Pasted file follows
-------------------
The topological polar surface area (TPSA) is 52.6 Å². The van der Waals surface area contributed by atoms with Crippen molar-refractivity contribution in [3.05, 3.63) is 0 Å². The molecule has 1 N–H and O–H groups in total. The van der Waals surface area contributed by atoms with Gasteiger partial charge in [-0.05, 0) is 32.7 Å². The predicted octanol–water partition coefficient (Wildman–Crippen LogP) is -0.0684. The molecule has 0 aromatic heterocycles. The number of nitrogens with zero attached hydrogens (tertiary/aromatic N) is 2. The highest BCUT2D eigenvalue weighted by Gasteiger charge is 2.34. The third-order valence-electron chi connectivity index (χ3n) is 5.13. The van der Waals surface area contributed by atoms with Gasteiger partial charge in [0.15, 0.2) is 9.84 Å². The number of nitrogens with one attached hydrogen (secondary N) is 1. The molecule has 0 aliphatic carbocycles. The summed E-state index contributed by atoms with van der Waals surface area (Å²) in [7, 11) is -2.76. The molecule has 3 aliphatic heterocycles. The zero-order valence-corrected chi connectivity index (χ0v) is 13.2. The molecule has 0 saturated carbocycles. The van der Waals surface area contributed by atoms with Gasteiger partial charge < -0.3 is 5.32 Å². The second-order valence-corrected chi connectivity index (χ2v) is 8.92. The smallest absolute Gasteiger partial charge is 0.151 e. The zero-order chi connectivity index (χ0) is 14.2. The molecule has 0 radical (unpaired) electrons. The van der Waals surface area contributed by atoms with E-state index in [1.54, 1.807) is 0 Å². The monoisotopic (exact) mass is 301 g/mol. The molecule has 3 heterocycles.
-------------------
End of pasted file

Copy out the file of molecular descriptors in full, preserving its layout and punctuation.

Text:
The topological polar surface area (TPSA) is 52.6 Å². The van der Waals surface area contributed by atoms with Crippen molar-refractivity contribution in [3.05, 3.63) is 0 Å². The molecule has 1 N–H and O–H groups in total. The van der Waals surface area contributed by atoms with Gasteiger partial charge in [-0.05, 0) is 32.7 Å². The predicted octanol–water partition coefficient (Wildman–Crippen LogP) is -0.0684. The molecule has 0 aromatic heterocycles. The number of nitrogens with zero attached hydrogens (tertiary/aromatic N) is 2. The highest BCUT2D eigenvalue weighted by Gasteiger charge is 2.34. The third-order valence-electron chi connectivity index (χ3n) is 5.13. The van der Waals surface area contributed by atoms with Gasteiger partial charge in [0.15, 0.2) is 9.84 Å². The number of nitrogens with one attached hydrogen (secondary N) is 1. The molecule has 0 aliphatic carbocycles. The summed E-state index contributed by atoms with van der Waals surface area (Å²) in [7, 11) is -2.76. The molecule has 3 aliphatic heterocycles. The zero-order valence-corrected chi connectivity index (χ0v) is 13.2. The molecule has 0 saturated carbocycles. The van der Waals surface area contributed by atoms with Gasteiger partial charge < -0.3 is 5.32 Å². The second-order valence-corrected chi connectivity index (χ2v) is 8.92. The smallest absolute Gasteiger partial charge is 0.151 e. The zero-order chi connectivity index (χ0) is 14.2. The molecule has 0 radical (unpaired) electrons. The van der Waals surface area contributed by atoms with E-state index in [1.54, 1.807) is 0 Å². The monoisotopic (exact) mass is 301 g/mol. The molecule has 3 heterocycles.